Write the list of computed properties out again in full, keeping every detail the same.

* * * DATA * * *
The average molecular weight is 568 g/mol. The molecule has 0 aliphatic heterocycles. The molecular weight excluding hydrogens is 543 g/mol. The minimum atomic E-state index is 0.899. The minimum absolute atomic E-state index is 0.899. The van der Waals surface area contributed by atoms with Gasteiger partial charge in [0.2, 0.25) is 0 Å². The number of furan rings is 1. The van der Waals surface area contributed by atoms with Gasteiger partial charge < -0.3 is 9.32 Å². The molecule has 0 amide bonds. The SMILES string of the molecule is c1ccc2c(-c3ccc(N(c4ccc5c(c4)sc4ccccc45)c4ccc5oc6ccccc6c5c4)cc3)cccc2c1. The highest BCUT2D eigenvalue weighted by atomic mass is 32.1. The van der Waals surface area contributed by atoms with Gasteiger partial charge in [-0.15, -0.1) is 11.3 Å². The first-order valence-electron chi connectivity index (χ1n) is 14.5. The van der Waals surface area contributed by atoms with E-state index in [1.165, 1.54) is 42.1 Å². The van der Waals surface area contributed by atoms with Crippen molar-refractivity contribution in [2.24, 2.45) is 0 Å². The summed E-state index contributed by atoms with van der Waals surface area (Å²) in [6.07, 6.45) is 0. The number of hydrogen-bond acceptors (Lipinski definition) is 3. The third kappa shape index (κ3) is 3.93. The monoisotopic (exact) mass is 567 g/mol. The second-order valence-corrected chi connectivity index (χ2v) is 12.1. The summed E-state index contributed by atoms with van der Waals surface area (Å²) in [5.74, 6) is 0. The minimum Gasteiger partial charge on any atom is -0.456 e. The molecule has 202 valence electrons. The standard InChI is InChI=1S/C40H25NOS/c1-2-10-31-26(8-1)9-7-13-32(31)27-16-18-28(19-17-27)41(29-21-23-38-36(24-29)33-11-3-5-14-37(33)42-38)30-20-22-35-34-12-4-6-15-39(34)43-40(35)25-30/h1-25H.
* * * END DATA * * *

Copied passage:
The average molecular weight is 568 g/mol. The molecule has 0 aliphatic heterocycles. The molecular weight excluding hydrogens is 543 g/mol. The minimum atomic E-state index is 0.899. The minimum absolute atomic E-state index is 0.899. The van der Waals surface area contributed by atoms with Gasteiger partial charge in [0.2, 0.25) is 0 Å². The number of furan rings is 1. The van der Waals surface area contributed by atoms with Gasteiger partial charge < -0.3 is 9.32 Å². The molecule has 0 amide bonds. The SMILES string of the molecule is c1ccc2c(-c3ccc(N(c4ccc5c(c4)sc4ccccc45)c4ccc5oc6ccccc6c5c4)cc3)cccc2c1. The highest BCUT2D eigenvalue weighted by atomic mass is 32.1. The van der Waals surface area contributed by atoms with Gasteiger partial charge in [-0.15, -0.1) is 11.3 Å². The first-order valence-electron chi connectivity index (χ1n) is 14.5. The van der Waals surface area contributed by atoms with E-state index in [1.165, 1.54) is 42.1 Å². The van der Waals surface area contributed by atoms with Crippen molar-refractivity contribution in [2.24, 2.45) is 0 Å². The summed E-state index contributed by atoms with van der Waals surface area (Å²) in [6.07, 6.45) is 0. The number of hydrogen-bond acceptors (Lipinski definition) is 3. The third kappa shape index (κ3) is 3.93. The monoisotopic (exact) mass is 567 g/mol. The second-order valence-corrected chi connectivity index (χ2v) is 12.1. The summed E-state index contributed by atoms with van der Waals surface area (Å²) in [5.74, 6) is 0. The minimum Gasteiger partial charge on any atom is -0.456 e. The molecule has 202 valence electrons. The standard InChI is InChI=1S/C40H25NOS/c1-2-10-31-26(8-1)9-7-13-32(31)27-16-18-28(19-17-27)41(29-21-23-38-36(24-29)33-11-3-5-14-37(33)42-38)30-20-22-35-34-12-4-6-15-39(34)43-40(35)25-30/h1-25H.